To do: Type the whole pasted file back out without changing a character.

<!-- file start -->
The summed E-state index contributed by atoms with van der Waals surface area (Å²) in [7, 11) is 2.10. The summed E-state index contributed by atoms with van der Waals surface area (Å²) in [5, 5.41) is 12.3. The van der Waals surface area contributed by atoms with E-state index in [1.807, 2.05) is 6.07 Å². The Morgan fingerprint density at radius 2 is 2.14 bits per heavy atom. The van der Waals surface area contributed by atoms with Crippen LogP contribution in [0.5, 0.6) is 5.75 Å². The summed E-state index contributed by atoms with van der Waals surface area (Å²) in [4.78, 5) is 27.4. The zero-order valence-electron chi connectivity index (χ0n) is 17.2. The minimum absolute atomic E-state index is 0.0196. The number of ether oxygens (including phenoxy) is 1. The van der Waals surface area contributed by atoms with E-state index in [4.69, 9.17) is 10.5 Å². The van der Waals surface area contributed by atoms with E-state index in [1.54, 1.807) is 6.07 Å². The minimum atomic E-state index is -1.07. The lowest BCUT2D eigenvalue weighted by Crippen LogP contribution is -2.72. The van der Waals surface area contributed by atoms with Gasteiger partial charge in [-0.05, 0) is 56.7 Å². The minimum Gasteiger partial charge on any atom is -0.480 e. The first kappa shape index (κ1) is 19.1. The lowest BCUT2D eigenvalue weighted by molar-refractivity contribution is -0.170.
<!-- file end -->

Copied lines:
The summed E-state index contributed by atoms with van der Waals surface area (Å²) in [7, 11) is 2.10. The summed E-state index contributed by atoms with van der Waals surface area (Å²) in [5, 5.41) is 12.3. The van der Waals surface area contributed by atoms with E-state index in [1.807, 2.05) is 6.07 Å². The Morgan fingerprint density at radius 2 is 2.14 bits per heavy atom. The van der Waals surface area contributed by atoms with Crippen LogP contribution in [0.5, 0.6) is 5.75 Å². The summed E-state index contributed by atoms with van der Waals surface area (Å²) in [4.78, 5) is 27.4. The zero-order valence-electron chi connectivity index (χ0n) is 17.2. The minimum absolute atomic E-state index is 0.0196. The number of ether oxygens (including phenoxy) is 1. The van der Waals surface area contributed by atoms with E-state index in [4.69, 9.17) is 10.5 Å². The van der Waals surface area contributed by atoms with E-state index in [1.54, 1.807) is 6.07 Å². The minimum atomic E-state index is -1.07. The lowest BCUT2D eigenvalue weighted by Crippen LogP contribution is -2.72. The van der Waals surface area contributed by atoms with Gasteiger partial charge in [-0.05, 0) is 56.7 Å². The minimum Gasteiger partial charge on any atom is -0.480 e. The first kappa shape index (κ1) is 19.1. The lowest BCUT2D eigenvalue weighted by molar-refractivity contribution is -0.170.